Project Justi�cation 1 of 2 • What do you propose to do? The Where Pigs Fly Farm (WPFF) is located in Linn, MO—smalltown USA. (Population 1,459 according to the 2010 census.) Sitting high on a hill, the farm and museum overlooks �elds of bloom- ing soybeans to the east, with herds of angus cattle grazing on the hillsides to the southwest. Many visitors have proclaimed it as “Heaven on Earth”. Being located just 20 minutes from Je�erson City and 2 hours from Saint Louis and Kansas City the centrally located WPFF has enabled over 10,000 visitors every year to enjoy farm life for a day. According to the Missouri Department of Agriculture, Missouri has an $88 billion dollar agriculture industry. It is home to nearly 100,000 farms, covering two-thirds of the states total land acreage and supporting many of the states top agricultural commodities including soybeans, corn, cattle, hogs and turkeys and employing nearly 400,000 people across the state. Despite these num- bers there are still thousands of Missourians, and Americans, who do not know where their food comes from, or about the career possibilities in the agriculture related �elds. Over the next three years, the WPFF will strive to o�er visitors more than just a visit to the country where they can see farmers at work and interact with farm animals. The farm will o�er a full agricultural experience with educational exhibits and interactive kiosks. Visitors will learn about the farming of today and yesteryear, agricultural products, how the world is fed and how they can prosper with a career in agriculture. • What need, problem, or challenge will your project address, and how was it identified? The lack of interest in agriculture as a career has become a major concern in the United States. The AMT’s goal is to give visitors an insight into agriculture and the career opportunites that exsit. In a 2016 online survey, conducted by ORC International’s CARAVAN® Geographic Omnibus on behalf of Land O’ Lakes, it shows there's a startling lack of young people planning to work in the agriculture industry. In fact, only 3 percent of college grads and 9 percent of Millennials surveyed have or would consider an Ag career. When compared to other industries, respondents were least likely to indicate that they have or would consider a career in agriculture (6 percent), with healthcare and technology at the highest career interest (each at 21 percent); followed by education (20 percent); marketing and sales; �nance; and manufacturing and engineering (all at 12 percent). https://www.landolakesinc.com/lolinc/media/Pdf/Press%20Releases/2016/3-15-16-FINAL2.pdf USDA job reports underscore these �ndings: more than 20,000 agriculture jobs go un�lled each year. Despite this fact, the majority of survey respondents (54 percent) think it is di�cult or very di�cult for recent college graduates to get a job in agriculture. "We will need to produce more food in the next 40 or 50 years than in the previous 500 years combined," said Lydia Botham, executive director, Land O'Lakes Foundation. "Our priorities are clear – we must focus on attracting the next generation of Ag workers to the highly skilled, well-paid career opportunities. Failing to do so may lead to severe consequences." According to the survey, 76 percent of respondents do not think or are not sure if a career in Ag pays well. This misperception is prevalent across geographies (85 percent in the Northeast, 82 percent in the West and 71 percent in the Midwest and South). How- ever, 35 percent of Millennials (signi�cantly more than any other generation ) think Ag careers do pay well, (compared with 21 percent of Generation X and 17 percent of Baby Boomers), which may be a promising sign of attracting college students to the �eld. By putting a focus on agricultural educa- tion programs, the WPFF will aide in promoting a strong future for agriculture in the US.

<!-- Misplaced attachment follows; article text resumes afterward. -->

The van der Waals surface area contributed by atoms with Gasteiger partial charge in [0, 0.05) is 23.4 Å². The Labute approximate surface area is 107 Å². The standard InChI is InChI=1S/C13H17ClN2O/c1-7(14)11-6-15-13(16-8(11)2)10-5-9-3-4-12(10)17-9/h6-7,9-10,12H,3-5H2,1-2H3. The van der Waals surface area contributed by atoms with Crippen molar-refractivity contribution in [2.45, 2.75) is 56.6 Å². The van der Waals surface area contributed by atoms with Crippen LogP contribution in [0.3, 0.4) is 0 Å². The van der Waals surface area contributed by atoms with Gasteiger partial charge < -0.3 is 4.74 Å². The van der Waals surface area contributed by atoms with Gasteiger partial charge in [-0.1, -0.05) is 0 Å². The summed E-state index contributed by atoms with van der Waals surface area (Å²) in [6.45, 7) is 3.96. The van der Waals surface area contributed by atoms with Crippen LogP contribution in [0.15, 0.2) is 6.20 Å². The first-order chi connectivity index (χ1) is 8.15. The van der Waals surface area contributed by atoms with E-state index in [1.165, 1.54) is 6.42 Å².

Where Pigs Fly Farm Pig Museum Expands to Agricultural Museum